Credit-card borrowers brace yourselves. The U.S. central bank is expected to hike its key interest rate another quarter of a percentage point Wednesday. And that means higher interest rates on plastic.
That also means cardholders soon will be forking over even more money in interest payments annually, an estimated $2.2 billion alone for what’s expected to be the Federal Reserve’s second rate hike of the year, according to the June Credit Card Debt Report from CompareCards. And if the Fed raises rates two more times this year, it will boost interest paid on credit cards to roughly $10 billion in 2019, the report said.
At the end of March, the average interest rate charge on cards, according to the Fed, was 15.32%, an 18-year high. But that exorbitant rate is likely to go up to 15.57% within two billing cycles, CompareCards says, as lenders pass along the higher rates to clients.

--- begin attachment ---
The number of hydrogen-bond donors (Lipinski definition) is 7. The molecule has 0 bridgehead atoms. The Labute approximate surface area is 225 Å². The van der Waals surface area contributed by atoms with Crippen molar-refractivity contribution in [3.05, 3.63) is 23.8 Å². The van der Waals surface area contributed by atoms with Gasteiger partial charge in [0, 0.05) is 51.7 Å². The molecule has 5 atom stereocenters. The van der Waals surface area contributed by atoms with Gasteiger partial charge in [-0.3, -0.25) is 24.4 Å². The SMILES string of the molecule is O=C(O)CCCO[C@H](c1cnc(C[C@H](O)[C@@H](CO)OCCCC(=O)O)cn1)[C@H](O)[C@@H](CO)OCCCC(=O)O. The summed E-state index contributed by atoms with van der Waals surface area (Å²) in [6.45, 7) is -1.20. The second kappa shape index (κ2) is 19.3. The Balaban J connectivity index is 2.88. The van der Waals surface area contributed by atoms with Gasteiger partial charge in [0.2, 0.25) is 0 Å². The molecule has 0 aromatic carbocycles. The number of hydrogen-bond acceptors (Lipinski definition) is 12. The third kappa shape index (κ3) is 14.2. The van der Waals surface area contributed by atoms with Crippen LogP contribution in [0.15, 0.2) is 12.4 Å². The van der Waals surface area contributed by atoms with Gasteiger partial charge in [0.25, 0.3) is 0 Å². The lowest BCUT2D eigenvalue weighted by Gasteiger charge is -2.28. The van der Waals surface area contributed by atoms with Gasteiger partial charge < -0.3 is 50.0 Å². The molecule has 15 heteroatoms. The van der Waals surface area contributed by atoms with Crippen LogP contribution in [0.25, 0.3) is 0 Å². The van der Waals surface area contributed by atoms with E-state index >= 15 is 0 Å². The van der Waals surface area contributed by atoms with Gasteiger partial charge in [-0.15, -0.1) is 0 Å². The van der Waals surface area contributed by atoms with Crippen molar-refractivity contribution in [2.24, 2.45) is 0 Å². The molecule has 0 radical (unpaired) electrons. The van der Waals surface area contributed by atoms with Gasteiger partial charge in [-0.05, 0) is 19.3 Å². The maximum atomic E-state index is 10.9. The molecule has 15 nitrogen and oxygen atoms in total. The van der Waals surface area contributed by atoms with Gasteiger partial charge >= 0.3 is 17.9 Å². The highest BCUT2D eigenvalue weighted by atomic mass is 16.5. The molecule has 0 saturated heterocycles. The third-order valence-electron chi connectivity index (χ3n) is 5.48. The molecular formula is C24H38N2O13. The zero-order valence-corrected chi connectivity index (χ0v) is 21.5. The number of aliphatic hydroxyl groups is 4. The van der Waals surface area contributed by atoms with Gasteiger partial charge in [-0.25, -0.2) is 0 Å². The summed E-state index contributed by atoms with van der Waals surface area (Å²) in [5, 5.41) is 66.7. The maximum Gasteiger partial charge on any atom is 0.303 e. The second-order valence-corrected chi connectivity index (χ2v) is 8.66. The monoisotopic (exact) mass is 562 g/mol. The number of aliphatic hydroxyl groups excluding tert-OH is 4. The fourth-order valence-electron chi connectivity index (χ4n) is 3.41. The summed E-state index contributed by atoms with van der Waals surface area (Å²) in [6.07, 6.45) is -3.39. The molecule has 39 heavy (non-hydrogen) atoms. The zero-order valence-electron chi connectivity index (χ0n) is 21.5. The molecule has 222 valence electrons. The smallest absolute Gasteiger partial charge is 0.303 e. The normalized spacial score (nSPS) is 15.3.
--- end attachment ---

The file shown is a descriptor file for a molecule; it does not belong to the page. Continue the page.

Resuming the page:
Currently, Americans carry $984 billion in credit card and other revolving debt, and that number is expected to eclipse $1 trillion during the summer, a seasonal period that normally sees higher levels of card usage to pay for things such as vacations, day trips and other warm-weather activities.
While an improving economy is good for the job market and worker wages, it’s bad for credit-card borrowers because it means higher interest costs.
There’s only two ways to limit the hit from higher borrowing costs: Pay off all your credit cards in full each month or spend less on your cards so you won’t get penalized as much for purchases bought with money you don’t have.